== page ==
Summertime, and the living's easy...unless you're a parent of small children, at which point summertime can slog on for what feels like an eternity. As a result, many parents consider Facebook to be their best friend when they're at the local pool, the water park, the children's museum, the zoo -- whichever circle of summer hell they happen to be killing time in at that moment. As long as it has wi-fi, parents are still connected to what's happening in the rest of the world. The only problem is, they don't always have that much to contribute aside from banal parenting observations and running commentary on their kid's softball game.
Sure, some parents make funny jokes and craft clever insights on social media, but there are also a lot of parents who use their social feeds to vent or provide a play-by-play of their kid's every movement on the playground. And forget about family vacations -- parents either post a small handful of pics to say "we're at the beach!", or they post three dozen photos of their kids eating watermelon, putting on sunscreen, splashing in the ocean, drinking out of a fruit pouch, playing in the sand, etc. It's like being forced to look at your own family vacation photo album from when you were a child, except multiplied by the number of friends with small children in your Facebook feed. Also, no offense to all you camping parents out there -- I'm thrilled that you're teaching your kids to enjoy nature, canoes, campfires, and burying your shit in the woods -- but I've seen SO MANY OF YOU in my newsfeed lately, and it seems to me that you're all doing the exact same stuff. The other day I was scrolling through my feed and I had three friends in a row who'd posted pictures of recent camping trips, and while I still Liked them with all of my heart, I also wondered why they thought anyone really cared. One person's caption said, "Sam's 3rd time camping!!" with like 16 photos. They were all adorable, and it looked like they had s'mores, which I highly support, but they weren't anything special. No one got bit by a poisonous spider or caught the biggest fish I'd ever seen. Was I wrong to hope for more? I'm not saying I would ever wish the leeches scene from Stand by Me on anyone, but events like that do add a certain element of drama to a camping story.
I digress. Really, the issue isn't these innocuous photos of a summer well-lived. It's not the kids and their Babiators that bother me. As usual, it's the parents themselves who elicit my side-eye. Kids will be kids, as they say, especially during the hottest months of the year, and I feel no ill will toward their sprinkler antics. It's just that parents today either post about every single thing their kid does -- even the stuff you don't want to know, like how long their swimming boogers were when they got out of the pool -- OR they zap all the fun out of everything and whine more than their children. Anyone remember this from last year?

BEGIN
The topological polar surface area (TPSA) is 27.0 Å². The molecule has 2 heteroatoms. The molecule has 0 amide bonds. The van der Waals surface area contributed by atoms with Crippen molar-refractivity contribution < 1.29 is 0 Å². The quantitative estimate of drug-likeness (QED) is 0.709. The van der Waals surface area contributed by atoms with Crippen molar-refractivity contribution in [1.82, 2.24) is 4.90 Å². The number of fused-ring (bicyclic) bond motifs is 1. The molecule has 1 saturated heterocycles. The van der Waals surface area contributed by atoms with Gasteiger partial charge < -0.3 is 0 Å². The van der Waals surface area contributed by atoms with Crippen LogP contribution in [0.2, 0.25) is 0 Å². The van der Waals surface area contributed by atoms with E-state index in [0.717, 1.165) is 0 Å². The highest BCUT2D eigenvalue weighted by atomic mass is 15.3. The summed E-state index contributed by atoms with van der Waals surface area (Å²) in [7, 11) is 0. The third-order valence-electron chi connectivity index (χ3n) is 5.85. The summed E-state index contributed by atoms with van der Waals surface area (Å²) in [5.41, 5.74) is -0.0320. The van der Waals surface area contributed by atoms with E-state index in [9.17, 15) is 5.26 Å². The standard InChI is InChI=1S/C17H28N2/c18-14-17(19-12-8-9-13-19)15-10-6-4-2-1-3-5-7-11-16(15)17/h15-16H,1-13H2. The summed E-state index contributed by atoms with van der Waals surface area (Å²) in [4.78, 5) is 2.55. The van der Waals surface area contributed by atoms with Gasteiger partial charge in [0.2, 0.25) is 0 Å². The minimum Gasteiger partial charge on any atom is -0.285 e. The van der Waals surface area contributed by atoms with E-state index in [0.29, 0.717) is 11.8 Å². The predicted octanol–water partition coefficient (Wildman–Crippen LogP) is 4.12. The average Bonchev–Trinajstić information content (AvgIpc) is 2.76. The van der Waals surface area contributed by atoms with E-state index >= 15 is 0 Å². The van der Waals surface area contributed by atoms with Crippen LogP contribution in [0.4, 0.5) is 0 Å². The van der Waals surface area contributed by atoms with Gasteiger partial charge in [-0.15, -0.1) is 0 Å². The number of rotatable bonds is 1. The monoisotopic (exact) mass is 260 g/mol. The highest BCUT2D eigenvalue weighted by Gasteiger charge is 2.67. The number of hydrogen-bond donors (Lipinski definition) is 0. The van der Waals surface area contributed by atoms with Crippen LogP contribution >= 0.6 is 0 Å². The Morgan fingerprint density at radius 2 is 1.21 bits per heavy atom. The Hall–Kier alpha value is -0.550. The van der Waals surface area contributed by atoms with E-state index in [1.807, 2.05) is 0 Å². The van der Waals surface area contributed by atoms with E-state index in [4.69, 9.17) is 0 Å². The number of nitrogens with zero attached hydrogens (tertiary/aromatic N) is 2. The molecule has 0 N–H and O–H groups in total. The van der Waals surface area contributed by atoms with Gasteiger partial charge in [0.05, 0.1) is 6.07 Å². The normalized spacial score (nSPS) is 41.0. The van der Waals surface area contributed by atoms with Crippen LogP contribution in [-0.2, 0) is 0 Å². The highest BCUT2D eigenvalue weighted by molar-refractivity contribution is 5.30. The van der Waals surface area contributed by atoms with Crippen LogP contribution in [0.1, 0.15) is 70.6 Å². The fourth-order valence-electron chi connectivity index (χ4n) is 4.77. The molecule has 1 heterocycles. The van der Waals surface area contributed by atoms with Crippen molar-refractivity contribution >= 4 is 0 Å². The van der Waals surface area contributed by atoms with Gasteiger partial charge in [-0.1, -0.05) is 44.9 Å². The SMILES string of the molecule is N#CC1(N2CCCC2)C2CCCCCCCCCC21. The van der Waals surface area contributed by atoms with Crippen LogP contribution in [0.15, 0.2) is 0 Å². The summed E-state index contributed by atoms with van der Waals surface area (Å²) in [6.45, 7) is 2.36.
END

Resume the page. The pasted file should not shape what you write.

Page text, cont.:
Hey, Mr. and Mrs. Water Slide, here's an idea: Don't have a fucking water slide in your backyard if you don't expect to wrangle a bunch of out of control children who are hopped up on Popsicle sugar every single day of the summer, from June to August, 8am to 8pm, because THAT'S what having a water slide in your backyard will net you. Everyone knows that if you're the parents who buy their kid the jumbo-sized trampoline, kids across town are going to come running over to your house to do backflips into the yard and potentially smash their teeth in. And only douchebags would force those children's parents to sign a Douche Waiver before they can indulge in the "summer fun." That's pretty fucked up, if you think about it. It's like these parents are on a water slide power trip that's veiled by some BS call for safety and legality due to potential liabilities. If I have a big, old oak tree in my backyard that children like to climb, should I also send those kids home with a contract stating that if they break their arm falling out of my tree, it's not my fault? Well, I suppose I *could* do that, if I was completely paranoid, lacking in common sense, and up my own ass. The fact is, kids WILL get injured, because they're supposed to, and no contract is going to stop a parent from "suing" if they're the types who sue. That doesn't mean those parents will win a lawsuit. It just means this contract isn't keep Mr. and Mrs. Water Slide from being sued. In fact, it's only encouraging the other parents in the neighborhood -- not to mention thousands of people on the internet via Reddit -- to gossip about their extraordinarily uptight ways. It's kind of surprising they've even been on a water slide before, much less own one.